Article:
The district council’s cabinet has voted to explore whether the Vale should break away from Bucks County Council and carry out all services on its own.
It is now up to councillors to decide whether to give the go-ahead for a business model to be developed when full council meets on February 25.
The council has set aside £80,000 for this process.
Aylesbury Vale District Council’s cabinet believes it is ‘in the public interest to explore the opportunities of unitary local government’, which would mean merging district and county council services within a single authority.
It says a unitary authority, based around the current district boundary, would ‘make decision-making more local and, therefore, would have greater potential to meet customer and business needs’, while also reducing costs at a time of major cuts to their budgets.
According to AVDC’s leadership, other potential benefits include:
• Services currently provided by the different councils but which are related such as planning for major development and transport could be better coordinated
• Resources currently split between two councils would instead be combined to get the best deal for the district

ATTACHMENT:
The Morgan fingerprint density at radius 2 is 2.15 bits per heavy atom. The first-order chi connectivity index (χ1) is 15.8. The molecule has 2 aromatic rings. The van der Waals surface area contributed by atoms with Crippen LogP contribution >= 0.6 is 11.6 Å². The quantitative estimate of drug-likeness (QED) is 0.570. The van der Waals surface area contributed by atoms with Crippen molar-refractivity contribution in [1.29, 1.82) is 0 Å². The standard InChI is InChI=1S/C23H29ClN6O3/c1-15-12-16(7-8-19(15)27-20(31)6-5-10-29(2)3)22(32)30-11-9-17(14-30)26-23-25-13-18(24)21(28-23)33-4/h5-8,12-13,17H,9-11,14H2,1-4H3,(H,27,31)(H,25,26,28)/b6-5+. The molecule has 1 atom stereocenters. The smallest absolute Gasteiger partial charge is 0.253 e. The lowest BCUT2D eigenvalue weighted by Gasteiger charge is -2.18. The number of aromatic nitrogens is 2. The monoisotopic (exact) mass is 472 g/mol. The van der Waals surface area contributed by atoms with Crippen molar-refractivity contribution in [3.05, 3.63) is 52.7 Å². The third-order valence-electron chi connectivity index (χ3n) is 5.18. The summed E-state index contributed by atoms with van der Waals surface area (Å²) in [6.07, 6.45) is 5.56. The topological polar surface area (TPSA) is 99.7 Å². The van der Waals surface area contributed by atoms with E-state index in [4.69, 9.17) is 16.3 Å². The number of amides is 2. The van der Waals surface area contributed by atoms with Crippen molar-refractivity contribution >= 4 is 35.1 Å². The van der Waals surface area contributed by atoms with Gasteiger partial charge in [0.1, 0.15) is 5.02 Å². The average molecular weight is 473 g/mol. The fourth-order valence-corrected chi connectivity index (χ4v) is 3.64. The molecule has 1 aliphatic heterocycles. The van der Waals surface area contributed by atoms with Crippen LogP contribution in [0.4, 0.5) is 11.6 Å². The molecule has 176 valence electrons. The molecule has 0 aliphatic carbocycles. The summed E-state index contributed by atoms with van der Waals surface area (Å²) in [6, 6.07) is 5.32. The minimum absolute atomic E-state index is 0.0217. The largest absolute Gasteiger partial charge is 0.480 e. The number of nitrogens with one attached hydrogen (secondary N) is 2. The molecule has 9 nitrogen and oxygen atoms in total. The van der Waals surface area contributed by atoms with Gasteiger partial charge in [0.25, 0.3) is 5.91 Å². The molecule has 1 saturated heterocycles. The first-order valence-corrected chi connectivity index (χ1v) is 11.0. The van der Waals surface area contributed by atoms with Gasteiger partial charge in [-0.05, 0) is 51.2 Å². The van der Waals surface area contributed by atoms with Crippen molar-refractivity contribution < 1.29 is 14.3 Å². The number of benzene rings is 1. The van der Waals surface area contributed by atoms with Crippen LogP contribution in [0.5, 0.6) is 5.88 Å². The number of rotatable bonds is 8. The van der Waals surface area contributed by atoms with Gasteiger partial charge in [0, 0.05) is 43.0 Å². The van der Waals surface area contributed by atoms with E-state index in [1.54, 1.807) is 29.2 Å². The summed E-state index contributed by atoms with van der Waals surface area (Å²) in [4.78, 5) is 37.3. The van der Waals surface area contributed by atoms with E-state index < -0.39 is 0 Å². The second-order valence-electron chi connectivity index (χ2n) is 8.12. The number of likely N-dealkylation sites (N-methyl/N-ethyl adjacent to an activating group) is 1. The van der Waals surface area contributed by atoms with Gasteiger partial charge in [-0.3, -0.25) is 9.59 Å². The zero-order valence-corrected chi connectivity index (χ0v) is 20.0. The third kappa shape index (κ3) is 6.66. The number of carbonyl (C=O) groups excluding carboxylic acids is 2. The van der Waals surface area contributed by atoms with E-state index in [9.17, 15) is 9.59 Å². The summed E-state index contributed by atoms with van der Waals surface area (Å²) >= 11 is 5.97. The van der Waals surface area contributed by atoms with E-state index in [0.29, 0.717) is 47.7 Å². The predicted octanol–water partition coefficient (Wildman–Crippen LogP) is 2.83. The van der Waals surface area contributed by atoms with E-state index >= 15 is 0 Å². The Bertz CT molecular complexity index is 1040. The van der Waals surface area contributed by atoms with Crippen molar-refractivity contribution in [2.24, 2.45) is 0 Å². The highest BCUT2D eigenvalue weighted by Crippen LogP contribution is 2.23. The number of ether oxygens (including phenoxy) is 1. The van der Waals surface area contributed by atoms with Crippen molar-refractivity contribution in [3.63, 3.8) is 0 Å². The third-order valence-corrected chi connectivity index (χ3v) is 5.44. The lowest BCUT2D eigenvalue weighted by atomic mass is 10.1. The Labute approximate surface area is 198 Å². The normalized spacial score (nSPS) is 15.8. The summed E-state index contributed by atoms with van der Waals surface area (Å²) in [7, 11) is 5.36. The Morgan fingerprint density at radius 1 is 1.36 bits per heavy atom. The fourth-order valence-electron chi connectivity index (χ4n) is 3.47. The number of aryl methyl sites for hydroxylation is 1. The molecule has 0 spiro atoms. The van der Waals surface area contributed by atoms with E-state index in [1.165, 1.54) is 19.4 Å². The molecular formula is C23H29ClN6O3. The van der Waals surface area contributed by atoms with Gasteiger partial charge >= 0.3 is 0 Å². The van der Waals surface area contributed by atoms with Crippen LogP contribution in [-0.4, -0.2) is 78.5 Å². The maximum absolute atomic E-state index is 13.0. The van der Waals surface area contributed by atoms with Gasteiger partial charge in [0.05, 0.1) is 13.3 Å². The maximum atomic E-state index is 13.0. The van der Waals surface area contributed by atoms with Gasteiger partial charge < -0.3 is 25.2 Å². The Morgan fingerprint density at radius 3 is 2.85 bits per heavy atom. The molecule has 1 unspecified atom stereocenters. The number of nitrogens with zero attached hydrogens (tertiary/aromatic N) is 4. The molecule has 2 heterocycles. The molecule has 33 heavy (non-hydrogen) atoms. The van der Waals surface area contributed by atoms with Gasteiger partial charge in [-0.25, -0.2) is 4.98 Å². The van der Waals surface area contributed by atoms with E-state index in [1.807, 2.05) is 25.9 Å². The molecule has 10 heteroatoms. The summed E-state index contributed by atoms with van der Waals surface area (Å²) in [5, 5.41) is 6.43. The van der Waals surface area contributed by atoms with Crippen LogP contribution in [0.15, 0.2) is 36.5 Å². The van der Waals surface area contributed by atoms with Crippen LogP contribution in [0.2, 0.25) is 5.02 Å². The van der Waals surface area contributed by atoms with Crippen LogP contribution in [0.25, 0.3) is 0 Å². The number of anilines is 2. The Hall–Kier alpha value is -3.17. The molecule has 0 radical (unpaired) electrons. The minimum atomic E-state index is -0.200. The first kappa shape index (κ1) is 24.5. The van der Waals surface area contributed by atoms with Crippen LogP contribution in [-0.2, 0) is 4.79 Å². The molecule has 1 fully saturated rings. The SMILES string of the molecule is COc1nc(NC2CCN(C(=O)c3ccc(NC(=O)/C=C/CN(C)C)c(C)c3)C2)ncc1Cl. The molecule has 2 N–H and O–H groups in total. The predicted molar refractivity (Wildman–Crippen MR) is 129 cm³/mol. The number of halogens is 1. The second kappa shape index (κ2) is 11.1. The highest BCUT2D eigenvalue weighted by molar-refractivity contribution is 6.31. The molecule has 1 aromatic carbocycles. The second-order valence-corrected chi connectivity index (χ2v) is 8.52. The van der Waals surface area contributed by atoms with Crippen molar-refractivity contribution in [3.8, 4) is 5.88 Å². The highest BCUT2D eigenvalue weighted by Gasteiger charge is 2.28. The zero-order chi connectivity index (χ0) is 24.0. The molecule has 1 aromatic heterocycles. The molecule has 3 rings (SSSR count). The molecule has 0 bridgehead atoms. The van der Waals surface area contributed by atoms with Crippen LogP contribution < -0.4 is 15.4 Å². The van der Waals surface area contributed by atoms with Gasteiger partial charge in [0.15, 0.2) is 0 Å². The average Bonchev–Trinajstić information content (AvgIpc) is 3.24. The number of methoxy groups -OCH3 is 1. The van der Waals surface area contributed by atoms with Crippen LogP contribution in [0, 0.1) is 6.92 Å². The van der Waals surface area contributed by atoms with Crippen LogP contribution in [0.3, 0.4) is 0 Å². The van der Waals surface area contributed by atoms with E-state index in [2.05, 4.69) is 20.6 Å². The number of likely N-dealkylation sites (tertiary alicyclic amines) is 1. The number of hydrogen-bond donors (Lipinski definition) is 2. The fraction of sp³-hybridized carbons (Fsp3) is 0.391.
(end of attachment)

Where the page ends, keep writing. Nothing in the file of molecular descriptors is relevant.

• The duplication which exists in the current two-tier system, for example managerial positions, would be reduced
Councillor Neil Blake, leader of the council, said: “We have a significant role to play in delivering essential local services for the people of Aylesbury Vale and should do so in the most effective and efficient way.
“The intention is to develop a detailed business case for unitary status which will have at its core the interests of our residents and the long term viability of local government in Aylesbury Vale.
“Local government has significant savings to make and we expect that the public sector will be the subject of further austerity measures until 2020 at least. I therefore believe that unitary local government merits further exploration in the interests of Aylesbury Vale residents.”
Buckinghamshire is currently a two-tier local authority area. This means that some services are delivered by Buckinghamshire County Council, such as social care, highways and education, and others are delivered by the district councils, such as recycling and waste collections, food safety inspections and licensing alcohol or entertainment premises.
This, say those backing unitary, can cause confusion for the public in who is accountable and responsible for which service.
Aylesbury Vale is the second largest district in the country with a population of almost 182,000. There are already over 20 existing unitary councils with smaller populations including Reading and Bracknell Forest.